By Sathya Saran
This book adds to the body of critical work around Satyajit Ray’s films. Nag’s earlier book had Soumitra Chatterjee talking candidly about twenty of his best roles.
By Aruna Vasudev
Many of the actors and actresses in Satyajit Ray’s Bengali films went on to become nationally recognised stars in Hindi cinema.
By Shoma A Chatterji
Amitava Nag analysed Satyajit Ray’s heroes and heroines as the characters they portray in the films rather than as individual celluloid celebrities off-screen, says National Award winning critic Shoma Chatterji in her review of Nag’s latest book.
By Ishita Tiwary
To revisit the cinematic universe of Satyajit Ray in any form is one of the most pleasurable acts for a cinephile.
By FPJ Bureau
While trying to convince Arindam Mukherjee (Uttam Kumar) to not join movies, his mentor, Shankar-da says that ‘actors are mere puppets’ in films.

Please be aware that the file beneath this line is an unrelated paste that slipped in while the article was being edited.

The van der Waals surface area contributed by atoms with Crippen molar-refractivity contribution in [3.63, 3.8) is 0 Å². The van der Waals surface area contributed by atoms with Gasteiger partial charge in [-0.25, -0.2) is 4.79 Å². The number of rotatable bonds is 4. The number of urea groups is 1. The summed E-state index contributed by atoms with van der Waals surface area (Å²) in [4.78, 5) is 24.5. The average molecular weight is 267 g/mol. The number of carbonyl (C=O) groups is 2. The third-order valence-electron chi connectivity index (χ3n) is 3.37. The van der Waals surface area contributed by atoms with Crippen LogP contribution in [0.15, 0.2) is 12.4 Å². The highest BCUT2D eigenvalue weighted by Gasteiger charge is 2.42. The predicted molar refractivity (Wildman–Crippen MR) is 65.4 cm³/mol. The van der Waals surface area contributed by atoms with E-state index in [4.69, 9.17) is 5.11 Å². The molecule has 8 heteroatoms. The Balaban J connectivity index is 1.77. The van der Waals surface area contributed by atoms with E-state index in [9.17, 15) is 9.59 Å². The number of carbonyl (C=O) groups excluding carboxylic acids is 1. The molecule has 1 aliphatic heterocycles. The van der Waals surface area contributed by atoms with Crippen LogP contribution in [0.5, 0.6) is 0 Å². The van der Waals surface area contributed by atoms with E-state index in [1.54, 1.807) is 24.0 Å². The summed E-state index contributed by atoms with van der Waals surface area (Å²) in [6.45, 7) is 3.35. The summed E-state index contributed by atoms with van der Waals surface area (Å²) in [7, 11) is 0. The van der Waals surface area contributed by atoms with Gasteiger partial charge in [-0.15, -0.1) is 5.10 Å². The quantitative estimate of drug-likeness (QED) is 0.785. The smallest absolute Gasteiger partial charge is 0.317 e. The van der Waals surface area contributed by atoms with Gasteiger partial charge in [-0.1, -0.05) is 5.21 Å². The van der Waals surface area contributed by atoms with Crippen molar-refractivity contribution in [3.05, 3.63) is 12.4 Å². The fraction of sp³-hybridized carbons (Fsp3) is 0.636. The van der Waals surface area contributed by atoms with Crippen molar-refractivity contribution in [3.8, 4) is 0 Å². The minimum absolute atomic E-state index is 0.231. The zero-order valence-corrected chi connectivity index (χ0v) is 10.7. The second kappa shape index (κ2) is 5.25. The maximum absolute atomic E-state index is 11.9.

By SHOMA A.CHATTERJI
If one were to list the number of books written on Satyajit Ray and his cinema, it would obviously demand a library labelled “Books on Satyajit Ray.”
By ROUSHNI SARKAR
The book is personal because Nag feels that all his actors delivered their best performances when they worked under Ray’s direction.
By Vishal Verma
He turned a frock-clad school going teen Sharmila Tagore into Aparna - Apu’s wife. The cliché concept of all-evil in silver screen villains bored him.
By Sayantan Ghosh
Filmmakers of world cinema always say that the direction of a film lies in its characterisation. Satyajit Ray, one of the most noted filmmakers of India and indeed of world cinema, was an artist.
By Gautam Chintamani
It has often been said by many filmmakers that nearly 90 percent of directing is casting. Amongst the handful of Indian filmmakers who not only came up with great characters but also managed to find actors to bring them to life, Satyajit Ray remains peerless.
By Anjana Basu
Amitava Nag has taken up the well-worn subject of Satyjit Ray’s genius and given it an interesting slant.
Tumpa Mukherjee | February 2, 2019
Launch Coverage on